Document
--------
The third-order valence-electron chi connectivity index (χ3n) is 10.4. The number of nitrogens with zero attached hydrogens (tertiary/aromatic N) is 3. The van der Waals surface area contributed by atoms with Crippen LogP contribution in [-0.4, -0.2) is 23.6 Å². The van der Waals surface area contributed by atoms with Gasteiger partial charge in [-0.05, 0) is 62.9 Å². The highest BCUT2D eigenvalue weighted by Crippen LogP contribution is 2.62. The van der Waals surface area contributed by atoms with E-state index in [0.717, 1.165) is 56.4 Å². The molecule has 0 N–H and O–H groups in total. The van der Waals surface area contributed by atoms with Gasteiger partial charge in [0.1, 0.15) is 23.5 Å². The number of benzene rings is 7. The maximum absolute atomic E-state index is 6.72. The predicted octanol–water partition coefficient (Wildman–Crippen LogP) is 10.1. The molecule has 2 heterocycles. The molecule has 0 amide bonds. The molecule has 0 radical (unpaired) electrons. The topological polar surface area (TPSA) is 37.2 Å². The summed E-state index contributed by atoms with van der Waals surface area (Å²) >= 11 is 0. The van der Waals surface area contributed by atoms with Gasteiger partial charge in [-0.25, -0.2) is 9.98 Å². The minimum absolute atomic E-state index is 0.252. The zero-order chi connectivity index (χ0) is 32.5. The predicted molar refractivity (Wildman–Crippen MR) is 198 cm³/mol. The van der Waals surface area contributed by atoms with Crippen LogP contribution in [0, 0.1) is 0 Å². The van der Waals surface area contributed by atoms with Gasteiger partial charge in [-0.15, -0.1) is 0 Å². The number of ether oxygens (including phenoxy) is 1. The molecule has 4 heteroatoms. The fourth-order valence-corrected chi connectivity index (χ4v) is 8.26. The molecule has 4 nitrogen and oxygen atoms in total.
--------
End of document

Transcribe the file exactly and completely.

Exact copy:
The third-order valence-electron chi connectivity index (χ3n) is 10.4. The number of nitrogens with zero attached hydrogens (tertiary/aromatic N) is 3. The van der Waals surface area contributed by atoms with Crippen LogP contribution in [-0.4, -0.2) is 23.6 Å². The van der Waals surface area contributed by atoms with Gasteiger partial charge in [-0.05, 0) is 62.9 Å². The highest BCUT2D eigenvalue weighted by Crippen LogP contribution is 2.62. The van der Waals surface area contributed by atoms with E-state index in [0.717, 1.165) is 56.4 Å². The molecule has 0 N–H and O–H groups in total. The van der Waals surface area contributed by atoms with Gasteiger partial charge in [0.1, 0.15) is 23.5 Å². The number of benzene rings is 7. The maximum absolute atomic E-state index is 6.72. The predicted octanol–water partition coefficient (Wildman–Crippen LogP) is 10.1. The molecule has 2 heterocycles. The molecule has 0 amide bonds. The molecule has 0 radical (unpaired) electrons. The topological polar surface area (TPSA) is 37.2 Å². The summed E-state index contributed by atoms with van der Waals surface area (Å²) >= 11 is 0. The van der Waals surface area contributed by atoms with Gasteiger partial charge in [-0.25, -0.2) is 9.98 Å². The minimum absolute atomic E-state index is 0.252. The zero-order chi connectivity index (χ0) is 32.5. The predicted molar refractivity (Wildman–Crippen MR) is 198 cm³/mol. The van der Waals surface area contributed by atoms with Crippen LogP contribution in [0, 0.1) is 0 Å². The van der Waals surface area contributed by atoms with Gasteiger partial charge in [-0.15, -0.1) is 0 Å². The number of ether oxygens (including phenoxy) is 1. The molecule has 4 heteroatoms. The fourth-order valence-corrected chi connectivity index (χ4v) is 8.26. The molecule has 4 nitrogen and oxygen atoms in total.